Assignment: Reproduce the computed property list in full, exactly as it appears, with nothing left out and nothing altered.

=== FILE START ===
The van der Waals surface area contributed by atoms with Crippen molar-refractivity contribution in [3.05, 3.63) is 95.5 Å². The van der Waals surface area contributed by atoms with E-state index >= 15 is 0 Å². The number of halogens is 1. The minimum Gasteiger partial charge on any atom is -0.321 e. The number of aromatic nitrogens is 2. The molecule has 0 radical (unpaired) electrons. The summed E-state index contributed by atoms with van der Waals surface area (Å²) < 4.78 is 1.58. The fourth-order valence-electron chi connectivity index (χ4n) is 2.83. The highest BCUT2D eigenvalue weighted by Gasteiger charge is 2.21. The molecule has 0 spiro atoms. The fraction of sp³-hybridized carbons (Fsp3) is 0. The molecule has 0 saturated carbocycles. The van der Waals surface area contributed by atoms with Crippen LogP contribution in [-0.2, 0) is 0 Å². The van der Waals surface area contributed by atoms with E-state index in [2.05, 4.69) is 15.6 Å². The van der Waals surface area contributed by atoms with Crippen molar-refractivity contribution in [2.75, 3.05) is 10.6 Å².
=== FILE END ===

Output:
The van der Waals surface area contributed by atoms with Crippen molar-refractivity contribution in [3.05, 3.63) is 95.5 Å². The van der Waals surface area contributed by atoms with E-state index >= 15 is 0 Å². The number of halogens is 1. The minimum Gasteiger partial charge on any atom is -0.321 e. The number of aromatic nitrogens is 2. The molecule has 0 radical (unpaired) electrons. The summed E-state index contributed by atoms with van der Waals surface area (Å²) < 4.78 is 1.58. The fourth-order valence-electron chi connectivity index (χ4n) is 2.83. The highest BCUT2D eigenvalue weighted by Gasteiger charge is 2.21. The molecule has 0 spiro atoms. The fraction of sp³-hybridized carbons (Fsp3) is 0. The molecule has 0 saturated carbocycles. The van der Waals surface area contributed by atoms with Crippen LogP contribution in [-0.2, 0) is 0 Å². The van der Waals surface area contributed by atoms with E-state index in [2.05, 4.69) is 15.6 Å². The van der Waals surface area contributed by atoms with Crippen molar-refractivity contribution in [2.75, 3.05) is 10.6 Å².